“The salvation of a single soul is more important than the production or preservation of all the epics and tragedies in the world.” —C.S. Lewis.
“You don’t have a soul. You are a soul. You have a body.” —C.S. Lewis.
PRAYER: (from the Lectionary)
“O God, from whom all good proceeds: Grant that by your inspiration we may think those things that are right, and by your merciful guiding that we may do them; through Jesus Christ our Lord, who lives and reigns with you and the Holy Spirit, one God, for ever and ever, AMEN.”
SCRIPTURES: (from the Lectionary)
PRAYER FOCUS: Witnessing to the People in Our Lives
The reality of his impending death had not fully sunk in, but it was gathering weight by the minute…
For eighty-five years, Dave had almost never been at a loss for words. He was, as they used to say, as smart as a whip. He was a voracious reader. His mind had accumulated an incredible amount of knowledge—so much that his six grown children referred to him as “Google Before Google”. No one had played Trivial Pursuit with him since 1993. If Dave couldn’t answer a question outright he could usually deflect until the answer either came to him or he could work his way around it.
But the question had stopped him cold: “Dad, where do you stand with the Lord?”
This was the second time in three weeks he was in a hospital ICU room. For the past eight years, he had been fighting a disease called multiple myeloma, a form of blood cancer. He couldn’t quite beat in into remission, but he had already lived far beyond the life expectancy of most with this disease. And he had always rallied to come back.
It wasn’t like Dave didn’t know about Jesus. Throughout his childhood, his parents had dragged him to Sunday School and church. He’d heard all the usual Bible stories and could still recite most of them. He reckoned he’d read the Bible more than most Christians he knew. He knew about salvation and the Cross and all that—at least in theory. He didn’t dispute anything in the Bible. He even believed that it was true.
Dave had always had an independent streak. Some might call him stubborn, but he preferred the terms well-read and self-reliant. He had never needed anyone to save him from anything. In fact, he couldn’t exactly remember when, or if, he’d ever asked anyone for help. He had lived his life pretty much on his own terms, and felt no need to apologize–until now.
His daughter and son-in-law were kneeling next to his hospital bed, looking him straight in the eye. He knew they were not perfect, but they were serious about their faith in Jesus Christ. And right now Dave knew two things: 1) these two loved and respected him very much, and 2) they were very serious about the answer to their question.
“I don’t suppose I know.” It was the truth. And it dawned on him that maybe he ought to get serious about this, too.
“We don’t feel comfortable with that, Dad. We won’t feel comfortable until you are certain. It’s your choice, of course, but we want you to make the right one.” They gave him what he used to call the “elevator speech” about being saved. It was far from perfect. But it got the point across. And they loved him enough to ask him the question.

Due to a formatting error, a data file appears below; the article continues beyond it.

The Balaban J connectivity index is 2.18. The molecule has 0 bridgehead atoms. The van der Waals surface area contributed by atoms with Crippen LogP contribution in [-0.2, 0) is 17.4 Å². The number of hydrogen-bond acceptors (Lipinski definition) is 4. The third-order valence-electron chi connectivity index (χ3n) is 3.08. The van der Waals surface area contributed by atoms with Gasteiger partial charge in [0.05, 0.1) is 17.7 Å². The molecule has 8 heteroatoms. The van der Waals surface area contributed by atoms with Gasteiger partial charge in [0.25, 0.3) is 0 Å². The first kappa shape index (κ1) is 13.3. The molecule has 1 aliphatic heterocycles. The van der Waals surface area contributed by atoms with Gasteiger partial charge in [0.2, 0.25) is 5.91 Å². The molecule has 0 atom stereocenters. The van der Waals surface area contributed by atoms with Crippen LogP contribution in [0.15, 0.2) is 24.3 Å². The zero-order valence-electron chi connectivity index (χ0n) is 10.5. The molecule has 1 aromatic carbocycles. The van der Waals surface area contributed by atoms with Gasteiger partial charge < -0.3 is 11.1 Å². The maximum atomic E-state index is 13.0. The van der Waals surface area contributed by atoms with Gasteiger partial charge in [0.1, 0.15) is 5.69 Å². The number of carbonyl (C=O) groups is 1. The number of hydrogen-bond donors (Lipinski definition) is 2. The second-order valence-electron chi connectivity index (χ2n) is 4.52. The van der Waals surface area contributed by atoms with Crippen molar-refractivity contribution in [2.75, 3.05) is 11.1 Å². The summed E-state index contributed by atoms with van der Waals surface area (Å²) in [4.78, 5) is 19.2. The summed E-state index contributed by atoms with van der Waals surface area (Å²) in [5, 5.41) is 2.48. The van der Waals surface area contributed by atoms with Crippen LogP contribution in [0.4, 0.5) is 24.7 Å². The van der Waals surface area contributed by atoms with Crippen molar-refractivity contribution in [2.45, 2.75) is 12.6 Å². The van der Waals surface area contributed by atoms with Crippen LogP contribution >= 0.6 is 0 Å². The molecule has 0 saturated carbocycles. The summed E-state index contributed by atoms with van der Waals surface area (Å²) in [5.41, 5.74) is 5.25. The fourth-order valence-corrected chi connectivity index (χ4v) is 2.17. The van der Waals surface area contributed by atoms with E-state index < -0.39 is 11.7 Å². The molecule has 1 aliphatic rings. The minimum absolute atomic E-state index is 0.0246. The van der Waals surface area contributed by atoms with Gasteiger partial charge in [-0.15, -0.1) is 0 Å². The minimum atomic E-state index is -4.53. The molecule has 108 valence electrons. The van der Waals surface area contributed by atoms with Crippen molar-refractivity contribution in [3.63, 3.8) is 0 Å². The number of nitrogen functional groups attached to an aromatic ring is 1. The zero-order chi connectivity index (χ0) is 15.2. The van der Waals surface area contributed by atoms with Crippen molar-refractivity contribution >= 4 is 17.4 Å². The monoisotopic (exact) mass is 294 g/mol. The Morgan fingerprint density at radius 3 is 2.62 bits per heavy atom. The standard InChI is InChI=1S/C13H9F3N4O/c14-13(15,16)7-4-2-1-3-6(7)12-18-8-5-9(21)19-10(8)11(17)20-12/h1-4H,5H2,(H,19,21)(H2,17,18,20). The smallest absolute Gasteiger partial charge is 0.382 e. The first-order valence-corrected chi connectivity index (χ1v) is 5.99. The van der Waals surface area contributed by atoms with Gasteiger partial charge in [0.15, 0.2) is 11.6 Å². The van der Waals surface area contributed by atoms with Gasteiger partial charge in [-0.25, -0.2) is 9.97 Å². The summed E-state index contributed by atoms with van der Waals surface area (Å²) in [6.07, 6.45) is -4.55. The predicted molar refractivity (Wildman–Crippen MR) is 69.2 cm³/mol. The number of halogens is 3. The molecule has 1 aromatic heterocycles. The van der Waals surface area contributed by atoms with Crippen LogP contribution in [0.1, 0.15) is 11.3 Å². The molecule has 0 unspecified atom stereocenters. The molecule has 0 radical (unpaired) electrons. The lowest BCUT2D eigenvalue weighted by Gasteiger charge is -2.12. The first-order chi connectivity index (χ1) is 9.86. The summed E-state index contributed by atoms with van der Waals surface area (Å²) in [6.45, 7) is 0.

When Dave started to speak again the words caught in his throat. His eyes filled with tears. “I just don’t want to seem like an opportunist, jumping on at the end of the ride and everything.” In other words, I know I need Jesus, but I’ve done it my way so long I’m embarrassed to ask for his help.
They assured him he was no more opportunistic than any of us. They told him further that the Lord loved him more than he could imagine, and that he has been waiting all these years for him to take this opportunity. Eternal Life was his for the asking—but he had to ask.
Dave nodded his assent. The three of them held hands while he prayed, “Jesus I believe…take your place in my life.”
After praying, they read him the Bible passages about all heaven rejoicing (Luke 15:7, Zeph 3:17).
That day would be Dave’s last “good day”. The disease was moving faster than anyone had thought. By the end of the next day, he would not be conversant. Five days after that he would pass quietly from this life to the next.
This is a true story. Dave is my father-in-law. On the day after tomorrow, we will bury him in the same cemetery with his parents, who will be overjoyed to see him in heaven.
Shortly after my wife and I prayed with her dad, one of his neighbors walked in the room. He got right down to business. “Dave, I want to talk to you about Jesus Christ and His promise of salvation.” Dad smiled and told him he’d just prayed for that.
Still later that evening, Dad’s brother-in-law (and best friend) came in and asked the same question.
In retrospect, we find it reassuring to see other people in Dave’s life who were willing to step up and share their witness. It was good to have backup.
Our point in sharing this is simple: The people in our lives are not there by accident.
From those of us who have received God’s Gift of eternal life, He expects cooperation in sharing the good news. Yes, it can be awkward; it can be intimidating. It’s the right thing to do. But it’s not enough to think about it—we actually have to do the right thing. If you love them, ask the question. It’s a matter of life and death.
It’s Monday Morning. Stop and think about the people in your life—where do they stand with the Lord? How about you?